Representatives of the fossil fuels industry told the Dallas Fed that prices were on the rise and cash flow was on the decline. File photo by Gary C. Caskey/UPI | License Photo
March 29 (UPI) -- Growth in the oil and gas sector is on the decline relative to previous years, with respondents to an energy survey for the Federal Reserve Bank of Dallas published Wednesday saying there's still work to do to dampen inflationary strains.
The Dallas Fed said in its energy survey for the first quarter that "growth in the oil and gas sector has stalled out." For the ninth quarter in a row, firms responding to the survey said rising costs were an impediment.
"Inflation pressures appear to be moderating slightly, but we still have a long way to go," one respondent said.
Inflation continues to run at about three times above the target rate of 2% set by the U.S. Federal Reserve. Wholesale prices are on the decline, though the Fed last week opted to increase its lending rates to slow the economy down.
A representative from the exploration and production side of the energy sector pointed to lingering inflationary pressures as a detriment to its project economies. In response to the start of an oil and gas auction in the Gulf of Mexico, meanwhile, Bob McNally, the head of the Rapidan Energy Group, said economic concerns were impacting the broader energy outlook.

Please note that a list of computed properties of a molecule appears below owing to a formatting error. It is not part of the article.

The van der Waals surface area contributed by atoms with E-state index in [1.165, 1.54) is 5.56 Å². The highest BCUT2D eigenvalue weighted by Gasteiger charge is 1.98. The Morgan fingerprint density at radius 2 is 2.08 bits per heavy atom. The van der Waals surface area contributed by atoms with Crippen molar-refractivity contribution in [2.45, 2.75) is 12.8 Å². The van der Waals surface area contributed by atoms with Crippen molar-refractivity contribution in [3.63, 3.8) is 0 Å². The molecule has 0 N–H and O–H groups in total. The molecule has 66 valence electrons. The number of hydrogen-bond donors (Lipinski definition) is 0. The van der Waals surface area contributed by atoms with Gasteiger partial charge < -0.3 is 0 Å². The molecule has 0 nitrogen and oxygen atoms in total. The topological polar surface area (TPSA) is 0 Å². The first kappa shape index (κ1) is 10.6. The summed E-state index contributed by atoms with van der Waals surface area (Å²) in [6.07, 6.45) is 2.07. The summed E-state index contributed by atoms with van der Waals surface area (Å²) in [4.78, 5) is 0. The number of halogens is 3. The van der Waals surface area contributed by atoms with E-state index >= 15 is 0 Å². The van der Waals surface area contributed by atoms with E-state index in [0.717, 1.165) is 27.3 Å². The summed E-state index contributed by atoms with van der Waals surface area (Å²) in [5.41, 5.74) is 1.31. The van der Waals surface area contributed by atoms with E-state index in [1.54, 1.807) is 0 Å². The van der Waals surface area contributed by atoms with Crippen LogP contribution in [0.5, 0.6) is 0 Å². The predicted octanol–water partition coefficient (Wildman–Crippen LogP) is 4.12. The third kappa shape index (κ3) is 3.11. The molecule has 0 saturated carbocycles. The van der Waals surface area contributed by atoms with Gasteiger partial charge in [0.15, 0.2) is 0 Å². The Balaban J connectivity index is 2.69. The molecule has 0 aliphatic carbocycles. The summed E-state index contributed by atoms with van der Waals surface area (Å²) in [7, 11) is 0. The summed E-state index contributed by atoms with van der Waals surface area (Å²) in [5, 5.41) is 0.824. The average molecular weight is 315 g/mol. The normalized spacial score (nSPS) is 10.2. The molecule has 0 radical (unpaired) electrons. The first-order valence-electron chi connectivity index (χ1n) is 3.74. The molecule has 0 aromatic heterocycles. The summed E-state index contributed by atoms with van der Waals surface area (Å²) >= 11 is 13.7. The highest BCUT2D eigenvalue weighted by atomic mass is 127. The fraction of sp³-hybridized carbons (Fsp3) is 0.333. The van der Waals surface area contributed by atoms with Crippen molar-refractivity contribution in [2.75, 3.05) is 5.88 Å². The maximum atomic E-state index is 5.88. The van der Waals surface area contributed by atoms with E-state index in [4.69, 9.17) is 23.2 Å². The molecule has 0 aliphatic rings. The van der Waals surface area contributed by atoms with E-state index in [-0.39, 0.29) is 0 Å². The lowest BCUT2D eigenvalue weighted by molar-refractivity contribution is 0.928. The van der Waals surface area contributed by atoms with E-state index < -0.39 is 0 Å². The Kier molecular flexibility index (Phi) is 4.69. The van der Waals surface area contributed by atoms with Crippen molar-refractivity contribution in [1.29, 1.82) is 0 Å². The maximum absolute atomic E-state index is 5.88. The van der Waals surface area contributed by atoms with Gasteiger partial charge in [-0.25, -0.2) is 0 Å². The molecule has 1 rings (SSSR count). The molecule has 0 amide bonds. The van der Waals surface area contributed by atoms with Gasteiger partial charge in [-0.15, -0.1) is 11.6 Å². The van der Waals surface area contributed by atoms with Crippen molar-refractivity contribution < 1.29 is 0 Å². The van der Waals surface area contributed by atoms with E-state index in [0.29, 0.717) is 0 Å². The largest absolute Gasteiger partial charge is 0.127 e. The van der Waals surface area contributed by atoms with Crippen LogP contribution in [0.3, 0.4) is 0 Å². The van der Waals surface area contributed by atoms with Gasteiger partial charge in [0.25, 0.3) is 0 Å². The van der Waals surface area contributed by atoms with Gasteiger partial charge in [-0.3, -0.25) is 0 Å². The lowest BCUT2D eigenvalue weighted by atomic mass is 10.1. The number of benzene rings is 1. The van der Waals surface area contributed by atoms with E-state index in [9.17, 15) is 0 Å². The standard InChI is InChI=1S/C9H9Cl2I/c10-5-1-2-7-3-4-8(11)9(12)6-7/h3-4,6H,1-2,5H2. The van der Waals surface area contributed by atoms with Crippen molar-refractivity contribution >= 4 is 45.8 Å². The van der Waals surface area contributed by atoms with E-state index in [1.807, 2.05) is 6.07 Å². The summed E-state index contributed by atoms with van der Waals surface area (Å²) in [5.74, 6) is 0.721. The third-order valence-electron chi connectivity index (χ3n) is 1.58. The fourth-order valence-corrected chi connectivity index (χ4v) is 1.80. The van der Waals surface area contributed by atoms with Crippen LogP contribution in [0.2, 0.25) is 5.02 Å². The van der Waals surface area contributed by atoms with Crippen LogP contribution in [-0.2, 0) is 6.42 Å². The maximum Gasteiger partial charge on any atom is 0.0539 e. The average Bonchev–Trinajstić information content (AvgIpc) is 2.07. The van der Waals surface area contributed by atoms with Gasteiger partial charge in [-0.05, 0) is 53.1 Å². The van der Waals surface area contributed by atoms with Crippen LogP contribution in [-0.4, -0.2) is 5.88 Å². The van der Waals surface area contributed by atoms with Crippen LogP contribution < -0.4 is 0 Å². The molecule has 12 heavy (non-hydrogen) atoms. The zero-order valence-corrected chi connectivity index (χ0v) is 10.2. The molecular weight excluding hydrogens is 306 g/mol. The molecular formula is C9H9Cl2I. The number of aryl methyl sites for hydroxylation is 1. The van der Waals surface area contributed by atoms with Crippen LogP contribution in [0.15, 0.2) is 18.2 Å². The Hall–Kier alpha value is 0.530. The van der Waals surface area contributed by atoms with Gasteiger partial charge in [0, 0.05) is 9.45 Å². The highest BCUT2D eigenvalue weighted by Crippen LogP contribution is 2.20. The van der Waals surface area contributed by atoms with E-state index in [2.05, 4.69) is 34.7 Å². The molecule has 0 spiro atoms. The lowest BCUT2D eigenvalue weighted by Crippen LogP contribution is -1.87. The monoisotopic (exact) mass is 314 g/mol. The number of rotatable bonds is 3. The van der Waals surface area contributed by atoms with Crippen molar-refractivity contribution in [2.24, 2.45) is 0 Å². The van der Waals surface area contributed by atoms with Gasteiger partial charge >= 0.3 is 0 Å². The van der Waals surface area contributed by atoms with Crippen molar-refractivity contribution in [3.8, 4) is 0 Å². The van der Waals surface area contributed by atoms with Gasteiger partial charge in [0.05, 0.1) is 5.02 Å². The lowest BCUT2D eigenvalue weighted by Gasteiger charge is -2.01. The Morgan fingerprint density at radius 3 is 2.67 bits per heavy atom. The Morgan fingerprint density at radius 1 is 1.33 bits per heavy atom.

"The main reason oil investors are and have been reluctant to invest -- I would say 80% of it, has to do with these fundamental issues," he told CNN.
For the Dallas Fed, it was concerns and worries about the health of the global economy that were among the major worries for executives. One respondent said there's been a cost increase of as much as 40% for some of its operations, which coupled with lower commodity prices, has "produced a noticeable lower cash flow."
On prices, the survey average was $79.64 per barrel of West Texas Intermediate, the U.S. benchmark for the price of oil, by year's end. Prices averaged $68.51 during the survey period -- from March 15-23 -- though WTI was in the $73 range in Wednesday trading.
Concerns were reflected across both the manufacturing and services sector in the Dallas Fed's district.
"We are holding steady at current revenue," a respondent from the manufacturing sector said. "However, there are many uncertainties that are causing us to be extremely cautious."